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article imageHawaii warned of 'life-threatening impacts' of Hurricane Lane

By Karen Graham     Aug 23, 2018 in Environment
Honolulu - Hurricane Lane's outer bands were pummeling parts of Hawaii's Big Island with rain Thursday, triggering landslides and threatening serious flooding as the Category 4 cyclone moved perilously close to the Aloha State.
The latest update from the Central Pacific Hurricane Center today puts Hurricane Lane 205 miles (330 km) southwest of Kailua-Kona on the Big Island and 290 miles (465 km0 south of Honolulu, with maximum sustained winds of 130 mph (215 kph).
The storm was moving northwest at about 7 miles an hour (11 kph) with a minimum central pressure of 949 MB or 28.03 inches. Lane is expected to make a turn toward the north tonight and Friday, as the storm's forward motion slows.
A turn toward the west is expected on Saturday and Sunday, with an increase in the forward speed. On the forecast track, the center of Lane will move dangerously close to or over portions of the main Hawaiian islands later today through Friday.
If the center of the storm moves over the main islands or crosses land, it would become the first major cyclone to make landfall in the state in 26 years. According to the National Weather Service, Hawaii can expect tropical storm and hurricane-force winds to parts of Hawaii, with up to 30 inches of rain in some areas, reports the New York Times.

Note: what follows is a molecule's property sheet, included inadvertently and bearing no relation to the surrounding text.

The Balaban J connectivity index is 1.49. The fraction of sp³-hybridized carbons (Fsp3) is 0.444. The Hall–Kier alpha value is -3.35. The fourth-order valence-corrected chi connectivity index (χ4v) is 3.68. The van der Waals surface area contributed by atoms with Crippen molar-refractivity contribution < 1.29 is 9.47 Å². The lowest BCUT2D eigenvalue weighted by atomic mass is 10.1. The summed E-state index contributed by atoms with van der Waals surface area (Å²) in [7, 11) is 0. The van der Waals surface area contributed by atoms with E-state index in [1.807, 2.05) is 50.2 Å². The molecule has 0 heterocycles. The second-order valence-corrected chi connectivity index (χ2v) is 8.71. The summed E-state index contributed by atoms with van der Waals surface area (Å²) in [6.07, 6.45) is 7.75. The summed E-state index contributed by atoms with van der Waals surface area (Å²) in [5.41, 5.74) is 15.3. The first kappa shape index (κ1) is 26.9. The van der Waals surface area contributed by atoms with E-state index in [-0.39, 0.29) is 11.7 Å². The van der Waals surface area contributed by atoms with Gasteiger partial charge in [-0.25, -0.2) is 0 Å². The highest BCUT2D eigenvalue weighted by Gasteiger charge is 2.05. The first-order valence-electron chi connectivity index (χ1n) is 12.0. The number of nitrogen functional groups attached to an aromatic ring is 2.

On Wednesday, Hawaii Governor David Ige requested a Presidential Disaster Declaration in the light of the latest storm projections. President Trump issued an emergency declaration for the state on Thursday morning, authorizing the Federal Emergency Management Agency to coordinate relief efforts.
Barring any infrastructure damage, the state's 13 airports will remain open, although there have been a few flight delays. And the County of Hawaii Civil Defense agency said flooding and landslides had closed some roads, including Highway 19 north of Hilo, and waters were rising in creeks and streams.
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CENTRAL PACIFIC HURRICANE CENTER
Alex Gibbs, a forecaster with the National Weather Service’s Central Pacific Hurricane Center in Honolulu, is a "very rare event" There have only been two Category 5 storms that have passed within 350 miles south of the Big Island in the history of the agency's record keeping.
Gibbs said the last was John. In August 1994; that storm passed by the westward side of the islands and had “very little impact.” Lane was at one point also a Category 5 before weakening on its approach.
More about Hawaii, Hurricane Lane, lifethreatening impacts, category 4, unpredictable track
 
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